As many Furman students know, the TRee House Café & Studio in Traveler’s Rest feels like home to any creative. Its homey, colorful atmosphere is the perfect place to enjoy a coffee and a panini while working or studying. Whether I need to get started on an essay or write an article for The Paladin, I always sit at the high tables in the corner closest to the door. I am particularly drawn here because of a collection of square canvases hanging on the wall, each hosting a different colorful scene. A favorite of mine is three purple and white irises woven into blades of grass, another is a bowl of crayfish on a checked tablecloth cooked with corn and red potatoes. I always sit in the seat facing a tranquil scene of a bare, golden field backed by pine trees and a cloudy sky, which I love because it reminds me of my hometown (which according to Furman friends who have visited, is mostly fields). These are the paintings of Lu Wixon, a local artist who has been working and teaching in the Greenville/Traveler’s Rest community for many years. I was so curious about the inspiration behind these paintings that I contacted Mrs. Wixon’s home studio. She invited me to her studio where she gave me tour of her work and offered some inspiring insights into her life as an artist.
Wixon’s home is a testament to her talent at working with various mediums. Hanging from trees and posts in the yard are large birds, cut from wood and painted in colorful patterns. Upon entering the home, the creative legacy of Wixon’s family is displayed above the kitchen table. “My parents were both musicians,” she said, pointing out a picture of her father, who played in an army band in World War II. In another photo, he and the rest of his band are pictured with Frank Sinatra. Wixon’s home studio is covered from wall-to-wall in natural scenes like trees, beaches and mountains that she has painted over the years. Surprisingly, the paintings that she showed me here are in a slightly different style than those displayed at TRee House; they are more abstract with vibrant, eye-catching colors. Wixon often paints on wood, an idea she picked up when she was a single mom and found that discarded wood was more affordable than canvas.
Wixon shared with me a piece that she is currently painting on a large wooden board, a beach at Edisto with dunes and seagrass flanking the view of the ocean. An actual photo of this spot was pulled up on the computer for reference. She stated that natural scenes like this are often her biggest inspiration. “I love to go on hikes and take photographs,” she said, noting that “sometimes I take details from more than one photo to put into a painting.” Wixon remarked that she achieves her unique style by trying to capture “what she thinks of when she sees a scene or photograph” rather than simply replicating what is there.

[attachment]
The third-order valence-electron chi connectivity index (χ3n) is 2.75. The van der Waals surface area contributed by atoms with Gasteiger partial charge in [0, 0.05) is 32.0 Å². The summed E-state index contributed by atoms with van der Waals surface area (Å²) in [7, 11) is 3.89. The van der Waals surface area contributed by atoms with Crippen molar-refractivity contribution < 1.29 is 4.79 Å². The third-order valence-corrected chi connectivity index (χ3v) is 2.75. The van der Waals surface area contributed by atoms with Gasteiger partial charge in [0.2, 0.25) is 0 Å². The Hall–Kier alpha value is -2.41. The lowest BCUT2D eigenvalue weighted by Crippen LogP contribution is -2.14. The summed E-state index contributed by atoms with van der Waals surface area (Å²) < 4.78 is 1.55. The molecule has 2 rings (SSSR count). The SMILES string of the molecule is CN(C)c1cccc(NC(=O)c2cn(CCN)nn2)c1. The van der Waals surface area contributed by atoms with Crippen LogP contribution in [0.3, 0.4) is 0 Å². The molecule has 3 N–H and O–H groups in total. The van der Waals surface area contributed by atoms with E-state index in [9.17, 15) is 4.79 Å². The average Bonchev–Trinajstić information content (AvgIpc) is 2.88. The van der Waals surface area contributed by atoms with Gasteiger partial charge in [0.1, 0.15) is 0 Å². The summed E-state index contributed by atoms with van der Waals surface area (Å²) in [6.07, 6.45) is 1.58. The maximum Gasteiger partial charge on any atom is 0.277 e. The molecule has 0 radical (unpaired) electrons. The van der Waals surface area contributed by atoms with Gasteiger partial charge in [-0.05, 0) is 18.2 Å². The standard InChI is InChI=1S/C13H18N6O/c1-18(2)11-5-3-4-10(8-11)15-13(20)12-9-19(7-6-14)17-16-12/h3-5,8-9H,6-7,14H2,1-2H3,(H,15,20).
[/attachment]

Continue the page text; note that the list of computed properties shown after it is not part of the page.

Wixon graduated from University of Louisiana with a degree in painting. She wanted to have the same schedule as her children and so much of her career was spent teaching art at Heritage Elementary School in Traveler’s Rest and Hollis Elementary in Greenville. During this time, she found it incredibly rewarding to help her students complete their own creative projects. She remembers one little girl who was near tears in class one day because she could not make her drawing look the way she wanted. After she adjusted the drawing for her, the student said, “Mrs. Wixon turns bad things into good things.”
The owner of TRee House Café & Studio, Kristen Heiselman, called Wixon, “one of the best art teachers I ever met.” Wixon also nurtured creativity for her own children. She said that her daughter was drawing even as she learned the letters of the alphabet as a child. Her son is a composer whose music was recently featured in the 2021 documentary film, "23rd Century Giants." Wixon now shares art with her grandchildren and showed me two children’s books that she and her husband wrote, illustrated and published for them.
Now that Wixon is retired from teaching, she is working as a full-time artist again. She hosts open studios in her home and has artworks in several galleries in the area. Recently, she received a purchase award from a gallery in Anderson, meaning that the painting she entered there was bought for permanent display. She says her husband, Steve, has been a wonderful supporter in all her artistic endeavors, creating a website for her on which she can display her work and promote her studio. Mr. Wixon’s artistry is also displayed in the home; their garden in the backyard is surrounded by a statues he made of rocks and cinderblocks. Wixon says that the Greenville community has also been an incredibly supportive place for her to grow as an artist.
When I asked Wixon if she had any advice for students trying to start a career in art, she said that working hard and developing a thick skin were the two key factors in her success. “You have to keep putting yourself out there despite being afraid of rejection,” she said. She then went on to say, “You have to accept failure sometimes.” Wixon feels “very fortunate” to have been able to find a job in her field, but said that it is sometimes necessary to work other jobs to support yourself while creating your art, citing her parents and son as examples. She said that satisfying her creativity has always been more important than making a profit. “I still would do this even if I did not make money at it.” In other words, she could not imagine a life without art.
Wixon’s artwork can be found on her website luwixon.com. Her next open studio will be in November, but she also schedules individual appointments to view her work through her email email@example.com or by phone 864-246-2402.